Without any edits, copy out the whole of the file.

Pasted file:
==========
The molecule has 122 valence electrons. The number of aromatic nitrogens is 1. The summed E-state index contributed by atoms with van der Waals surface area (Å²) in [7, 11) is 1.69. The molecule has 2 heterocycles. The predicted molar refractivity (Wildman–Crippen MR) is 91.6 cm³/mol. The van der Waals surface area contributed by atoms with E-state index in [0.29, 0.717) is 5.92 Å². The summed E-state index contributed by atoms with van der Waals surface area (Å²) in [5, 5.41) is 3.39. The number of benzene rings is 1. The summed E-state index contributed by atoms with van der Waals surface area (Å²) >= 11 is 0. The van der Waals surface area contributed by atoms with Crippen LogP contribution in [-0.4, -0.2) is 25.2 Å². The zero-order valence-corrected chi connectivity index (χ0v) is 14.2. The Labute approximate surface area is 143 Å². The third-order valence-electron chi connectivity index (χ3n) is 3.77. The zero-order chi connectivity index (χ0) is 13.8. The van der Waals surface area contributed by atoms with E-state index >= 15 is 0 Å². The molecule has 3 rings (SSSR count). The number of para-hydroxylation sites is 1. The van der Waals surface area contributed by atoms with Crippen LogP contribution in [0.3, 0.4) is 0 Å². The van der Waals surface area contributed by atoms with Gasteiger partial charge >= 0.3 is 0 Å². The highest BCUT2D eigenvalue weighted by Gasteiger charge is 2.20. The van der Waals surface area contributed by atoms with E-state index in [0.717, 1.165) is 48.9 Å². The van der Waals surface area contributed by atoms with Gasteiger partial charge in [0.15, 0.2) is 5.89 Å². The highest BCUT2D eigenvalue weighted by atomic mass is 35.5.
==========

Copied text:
The molecule has 122 valence electrons. The number of aromatic nitrogens is 1. The summed E-state index contributed by atoms with van der Waals surface area (Å²) in [7, 11) is 1.69. The molecule has 2 heterocycles. The predicted molar refractivity (Wildman–Crippen MR) is 91.6 cm³/mol. The van der Waals surface area contributed by atoms with E-state index in [0.29, 0.717) is 5.92 Å². The summed E-state index contributed by atoms with van der Waals surface area (Å²) in [5, 5.41) is 3.39. The number of benzene rings is 1. The summed E-state index contributed by atoms with van der Waals surface area (Å²) >= 11 is 0. The van der Waals surface area contributed by atoms with Crippen LogP contribution in [-0.4, -0.2) is 25.2 Å². The zero-order valence-corrected chi connectivity index (χ0v) is 14.2. The Labute approximate surface area is 143 Å². The third-order valence-electron chi connectivity index (χ3n) is 3.77. The zero-order chi connectivity index (χ0) is 13.8. The van der Waals surface area contributed by atoms with E-state index >= 15 is 0 Å². The molecule has 3 rings (SSSR count). The number of para-hydroxylation sites is 1. The van der Waals surface area contributed by atoms with Crippen LogP contribution in [0.3, 0.4) is 0 Å². The van der Waals surface area contributed by atoms with Gasteiger partial charge >= 0.3 is 0 Å². The highest BCUT2D eigenvalue weighted by Gasteiger charge is 2.20. The van der Waals surface area contributed by atoms with E-state index in [0.717, 1.165) is 48.9 Å². The van der Waals surface area contributed by atoms with Gasteiger partial charge in [0.15, 0.2) is 5.89 Å². The highest BCUT2D eigenvalue weighted by atomic mass is 35.5.